Six baseball players join a fall league |

Six baseball players join a fall league

David Pressgrove

Usually, the only baseball Moffat County players get to see in October is the Major League Baseball playoffs. This year six players from the team are getting a chance to earn their own title of Mr. October.

Seniors Bryan Wojtkiewicz, Kyle Sorensen and Brian Rhodes, junior Bryan Richards and Brad Grinstead and sophomore Chris Winder joined players from Evergreen High School to play in a fall baseball league on the Front Range.

“It’s like getting another high school season,” Grinstead said.

The team plays on the weekends against teams from Class 5A schools on the Front Range. The experience has been valuable for all six in some way.

“Everybody has improved some part of their game,” coach Bud–dy Grinstead said. “When the fall ends they’ll all have played more than 100 games this year.”

Wojtkiewicz has been a consistent pitcher for the Bulldogs since his freshman year. Now it’s his bat that is starting to get some attention. He leads the team with two home runs and is batting .388.

Sorensen has worked heavily on his swing and is batting .348.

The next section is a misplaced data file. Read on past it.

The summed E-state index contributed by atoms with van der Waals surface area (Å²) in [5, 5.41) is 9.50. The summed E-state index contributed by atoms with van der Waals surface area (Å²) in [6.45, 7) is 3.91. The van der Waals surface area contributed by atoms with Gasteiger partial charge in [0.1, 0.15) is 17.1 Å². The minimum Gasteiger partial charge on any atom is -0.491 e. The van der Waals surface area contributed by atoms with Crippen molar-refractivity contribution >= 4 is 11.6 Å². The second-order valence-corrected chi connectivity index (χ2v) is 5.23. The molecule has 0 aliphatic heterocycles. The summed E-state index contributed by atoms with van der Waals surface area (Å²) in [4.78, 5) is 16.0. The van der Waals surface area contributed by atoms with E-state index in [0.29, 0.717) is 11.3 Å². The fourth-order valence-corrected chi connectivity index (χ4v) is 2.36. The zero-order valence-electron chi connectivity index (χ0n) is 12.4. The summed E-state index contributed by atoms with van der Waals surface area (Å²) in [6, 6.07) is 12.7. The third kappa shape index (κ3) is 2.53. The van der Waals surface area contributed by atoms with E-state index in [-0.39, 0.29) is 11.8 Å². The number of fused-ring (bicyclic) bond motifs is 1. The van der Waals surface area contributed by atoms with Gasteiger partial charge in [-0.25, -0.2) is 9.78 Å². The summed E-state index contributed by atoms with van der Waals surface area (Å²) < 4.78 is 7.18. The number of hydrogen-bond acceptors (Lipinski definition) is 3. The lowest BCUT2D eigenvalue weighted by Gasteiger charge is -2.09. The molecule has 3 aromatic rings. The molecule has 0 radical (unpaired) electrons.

Brad Grinstead has the team’s best batting average at .475 and leads the team with 19 hits.

He’s also played a new position, catcher, this fall.

“I had a scout tell me he liked the way I caught,” he said. “It surprised me a bit.”

Rhodes and Winder came on this summer during American Legion play and should play significantly this spring.

Although Rhodes has struggled at the plate, he continues to improve from the mound.

Winder is developing into the team’s top middle infielder.

“Winder is getting a chance to see the ball from both second and short,” coach Grinstead said. “His bat might not be quite where he wants, but his athleticism in the field is right there.”

The six batters have combined for 46 of the team’s 83 RBIs.

One advantage for playing in the fall is having Evergreen’s coach, Terry Hensley, in the dugout. Hensley is the former coach for the University of Northern Colorado.

“He knows a lot and has a lot of connections,” Wojtkiewicz said. “We’ve had several scouts come to games.”

When it’s all said and done, they will have played in 22 games. In the past, the baseball players have worked out and practiced, but there’s one big difference.

“We get to see live pitching,” Sorensen said. “That is the big advantage of playing in the fall.”

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